There are many who still consider Johnny Unitas the greatest QB to ever play the game. Originally drafted by Pittsburgh in 1956, the Steelers thought he was too dumb to play quarterback and cut him before the season even began. The rest as they say, is history. Johnny Unitas was the 1st Quarterback in NFL history to pass over 40,000 yards and his 10 Pro Bowl selections as a QB were a record until Brett Favre got his 11th in 2009. At the time of his retirement, his 118 regular season wins were an NFL record. Along with Kurt Warner, he is one of only 2 quarterbacks to have attained a QB Rating of 120 in 4 consecutive games. His 3 NFL MVP awards were also a record that was later tied by Brett Favre and broken by Peyton Manning. It is a good thing that Unitas did not live long enough to see Peyton break his record as he severed all ties with the Colts once they left Baltimore and in his final years embraced the Ravens. There is no doubt in my mind that Johnny U is the greatest to ever wear 19.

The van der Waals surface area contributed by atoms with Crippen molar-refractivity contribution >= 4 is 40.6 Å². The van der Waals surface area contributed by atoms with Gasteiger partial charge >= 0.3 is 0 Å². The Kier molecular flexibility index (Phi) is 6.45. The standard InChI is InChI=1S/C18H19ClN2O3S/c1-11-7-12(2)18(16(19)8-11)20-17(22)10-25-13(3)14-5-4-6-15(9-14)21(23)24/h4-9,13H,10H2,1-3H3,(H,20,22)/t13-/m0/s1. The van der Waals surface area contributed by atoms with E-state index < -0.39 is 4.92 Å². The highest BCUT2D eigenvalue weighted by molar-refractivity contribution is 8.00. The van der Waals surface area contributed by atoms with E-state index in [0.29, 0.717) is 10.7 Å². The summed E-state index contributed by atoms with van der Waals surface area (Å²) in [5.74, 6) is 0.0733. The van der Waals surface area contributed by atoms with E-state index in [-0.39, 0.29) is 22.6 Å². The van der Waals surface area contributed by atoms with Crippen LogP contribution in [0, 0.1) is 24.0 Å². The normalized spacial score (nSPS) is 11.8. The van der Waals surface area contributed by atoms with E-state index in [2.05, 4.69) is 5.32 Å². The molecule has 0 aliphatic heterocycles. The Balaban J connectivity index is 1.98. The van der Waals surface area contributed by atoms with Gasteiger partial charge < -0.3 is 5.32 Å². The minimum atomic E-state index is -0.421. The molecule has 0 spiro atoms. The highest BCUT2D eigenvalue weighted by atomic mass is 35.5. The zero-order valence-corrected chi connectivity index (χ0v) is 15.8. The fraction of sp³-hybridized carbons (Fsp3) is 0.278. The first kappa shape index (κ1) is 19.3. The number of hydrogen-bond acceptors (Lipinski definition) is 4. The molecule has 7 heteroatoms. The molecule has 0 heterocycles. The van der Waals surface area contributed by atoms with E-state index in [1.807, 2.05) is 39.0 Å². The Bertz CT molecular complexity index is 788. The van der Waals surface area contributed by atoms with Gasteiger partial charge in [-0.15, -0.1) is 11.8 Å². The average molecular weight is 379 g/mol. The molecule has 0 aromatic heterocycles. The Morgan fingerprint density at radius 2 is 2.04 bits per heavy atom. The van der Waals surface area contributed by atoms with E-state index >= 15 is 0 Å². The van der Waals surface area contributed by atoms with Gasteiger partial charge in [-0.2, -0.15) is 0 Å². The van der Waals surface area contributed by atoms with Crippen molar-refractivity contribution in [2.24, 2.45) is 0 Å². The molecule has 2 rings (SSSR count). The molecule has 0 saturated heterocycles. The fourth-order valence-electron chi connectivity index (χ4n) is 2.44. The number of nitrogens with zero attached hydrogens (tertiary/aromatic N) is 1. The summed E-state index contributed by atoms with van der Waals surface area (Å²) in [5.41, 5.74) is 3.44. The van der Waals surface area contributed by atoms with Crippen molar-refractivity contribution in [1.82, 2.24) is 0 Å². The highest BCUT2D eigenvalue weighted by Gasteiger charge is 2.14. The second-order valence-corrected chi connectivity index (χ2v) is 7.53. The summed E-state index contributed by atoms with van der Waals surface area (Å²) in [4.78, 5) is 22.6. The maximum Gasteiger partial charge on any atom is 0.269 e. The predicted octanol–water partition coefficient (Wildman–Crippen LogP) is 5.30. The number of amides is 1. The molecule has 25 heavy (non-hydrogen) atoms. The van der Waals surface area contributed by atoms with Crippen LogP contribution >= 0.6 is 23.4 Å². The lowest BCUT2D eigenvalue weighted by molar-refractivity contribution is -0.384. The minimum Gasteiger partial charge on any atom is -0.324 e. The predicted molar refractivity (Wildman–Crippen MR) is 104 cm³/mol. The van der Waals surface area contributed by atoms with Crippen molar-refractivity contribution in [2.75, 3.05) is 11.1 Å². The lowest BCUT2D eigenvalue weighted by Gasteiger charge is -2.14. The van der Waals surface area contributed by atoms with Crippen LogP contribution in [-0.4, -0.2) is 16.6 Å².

RUNNER-UP: STEVE YZERMAN, Detroit Red Wings (1983 – 2006)
ON THE WAITING LIST: Bob Feller, Tony Gwynn, Robin Yount, Lance Alworth, Joe Sakic, Tommie Frazier (College), Bernie Kosar, Jose Bautista, Greg Luzinski, Wilmeth Sidat-Singh, & Joe Montana
TOO SOON TO TELL: Jonathan Toews, Miles Austin, Scott Kazmir, Eddie Royal, Ted Ginn, Jr., Brandon Marshall, & Joe Thornton
Third Baseman, Boston Red Sox, New York Yankees, & Tampa Bay Devil Rays (1982-1999)